The ultrafine particles will flow underground and destroy toxic compounds in place
An ultrafine, "nanoscale" powder made from iron, one of the most abundant metals on Earth, is turning out to be a remarkably effective tool for cleaning up contaminated soil and groundwater-a trillion-dollar problem that encompasses more than 1000 still-untreated Superfund sites in the United States, some 150,000 underground storage tank releases, and a staggering number of landfills, abandoned mines, and industrial sites.
The case for nanoscale iron is laid out in the September 3 issue of the Journal of Nanoparticle Research, where Lehigh University environmental engineer Wei-xian Zhang reviews his eight years of pioneering work with the material. Much of Zhang’s research has been funded by the National Science Foundation as a part of the federal government’s 16-agency National Nanotechnology Initiative (NNI). This issue of the Journal is dedicated to nanoparticles in the environment and it is prefaced by Mihail Roco, NNI’s coordinator and NSF’s Senior Advisor on Nanotechnology, with a perspective on "Broader Societal Issues of Nanotechnology".
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MPQ scientists achieve long storage times for photonic quantum bits which break the lower bound for direct teleportation in a global quantum network.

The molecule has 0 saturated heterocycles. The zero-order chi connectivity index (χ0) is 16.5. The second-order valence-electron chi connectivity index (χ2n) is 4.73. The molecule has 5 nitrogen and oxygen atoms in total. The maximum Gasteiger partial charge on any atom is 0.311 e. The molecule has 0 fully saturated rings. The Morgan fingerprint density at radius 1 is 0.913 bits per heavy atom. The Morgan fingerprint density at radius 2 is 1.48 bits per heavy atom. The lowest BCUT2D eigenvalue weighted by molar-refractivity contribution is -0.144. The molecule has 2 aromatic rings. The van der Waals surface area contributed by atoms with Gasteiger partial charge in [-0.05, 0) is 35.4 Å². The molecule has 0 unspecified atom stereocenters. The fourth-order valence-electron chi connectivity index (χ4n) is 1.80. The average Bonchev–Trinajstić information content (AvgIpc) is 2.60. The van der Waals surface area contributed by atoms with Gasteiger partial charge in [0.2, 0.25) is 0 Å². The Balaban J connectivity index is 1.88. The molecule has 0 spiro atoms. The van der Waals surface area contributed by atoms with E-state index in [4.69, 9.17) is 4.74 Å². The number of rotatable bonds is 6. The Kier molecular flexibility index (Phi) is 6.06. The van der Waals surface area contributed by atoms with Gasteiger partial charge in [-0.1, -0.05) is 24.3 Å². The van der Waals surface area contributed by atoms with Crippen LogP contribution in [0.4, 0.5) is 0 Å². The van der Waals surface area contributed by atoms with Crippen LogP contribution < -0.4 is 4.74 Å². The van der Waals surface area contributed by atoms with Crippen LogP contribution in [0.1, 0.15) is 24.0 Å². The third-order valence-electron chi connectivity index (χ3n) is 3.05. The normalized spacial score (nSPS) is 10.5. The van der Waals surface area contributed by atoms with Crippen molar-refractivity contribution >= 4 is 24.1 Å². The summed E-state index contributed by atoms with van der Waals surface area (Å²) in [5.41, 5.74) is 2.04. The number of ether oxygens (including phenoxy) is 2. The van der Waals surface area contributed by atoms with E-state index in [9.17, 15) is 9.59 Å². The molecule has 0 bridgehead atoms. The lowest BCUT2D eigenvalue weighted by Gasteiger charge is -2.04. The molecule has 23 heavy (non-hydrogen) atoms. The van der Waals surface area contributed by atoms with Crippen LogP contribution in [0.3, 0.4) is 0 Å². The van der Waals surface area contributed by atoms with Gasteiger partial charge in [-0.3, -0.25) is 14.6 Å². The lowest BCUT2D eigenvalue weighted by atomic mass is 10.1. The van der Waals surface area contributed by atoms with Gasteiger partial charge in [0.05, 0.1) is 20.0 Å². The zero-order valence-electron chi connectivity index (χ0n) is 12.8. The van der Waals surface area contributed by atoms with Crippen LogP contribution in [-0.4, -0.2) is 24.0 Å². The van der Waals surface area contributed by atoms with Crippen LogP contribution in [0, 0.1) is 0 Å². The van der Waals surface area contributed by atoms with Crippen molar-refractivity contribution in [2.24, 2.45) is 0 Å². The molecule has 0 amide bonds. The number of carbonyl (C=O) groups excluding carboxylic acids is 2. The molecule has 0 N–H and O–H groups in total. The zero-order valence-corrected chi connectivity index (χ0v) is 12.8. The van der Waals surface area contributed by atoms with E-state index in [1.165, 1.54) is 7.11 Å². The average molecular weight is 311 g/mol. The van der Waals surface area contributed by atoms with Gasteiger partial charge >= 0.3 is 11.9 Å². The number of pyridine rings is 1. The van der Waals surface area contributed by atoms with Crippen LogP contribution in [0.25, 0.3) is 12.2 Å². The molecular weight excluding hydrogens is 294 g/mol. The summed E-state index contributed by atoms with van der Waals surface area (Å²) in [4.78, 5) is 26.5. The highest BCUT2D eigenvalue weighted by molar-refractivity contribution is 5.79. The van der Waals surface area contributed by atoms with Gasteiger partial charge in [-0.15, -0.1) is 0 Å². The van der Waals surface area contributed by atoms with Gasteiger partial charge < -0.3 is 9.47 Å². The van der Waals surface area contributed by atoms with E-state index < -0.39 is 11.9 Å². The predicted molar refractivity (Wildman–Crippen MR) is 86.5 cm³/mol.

Concerning the development of quantum memories for the realization of global quantum networks, scientists of the Quantum Dynamics Division led by Professor...
Researchers have developed a water cloaking concept based on electromagnetic forces that could eliminate an object's wake, greatly reducing its drag while...
Tiny pores at a cell's entryway act as miniature bouncers, letting in some electrically charged atoms--ions--but blocking others. Operating as exquisitely sensitive filters, these "ion channels" play a critical role in biological functions such as muscle contraction and the firing of brain cells.
To rapidly transport the right ions through the cell membrane, the tiny channels rely on a complex interplay between the ions and surrounding molecules,...
The miniaturization of the current technology of storage media is hindered by fundamental limits of quantum mechanics. A new approach consists in using so-called spin-crossover molecules as the smallest possible storage unit. Similar to normal hard drives, these special molecules can save information via their magnetic state. A research team from Kiel University has now managed to successfully place a new class of spin-crossover molecules onto a surface and to improve the molecule’s storage capacity. The storage density of conventional hard drives could therefore theoretically be increased by more than one hundred fold. The study has been published in the scientific journal Nano Letters.
Over the past few years, the building blocks of storage media have gotten ever smaller. But further miniaturization of the current technology is hindered by...
With innovative experiments, researchers at the Helmholtz-Zentrums Geesthacht and the Technical University Hamburg unravel why tiny metallic structures are extremely strong
Light-weight and simultaneously strong – porous metallic nanomaterials promise interesting applications as, for instance, for future aeroplanes with enhanced...
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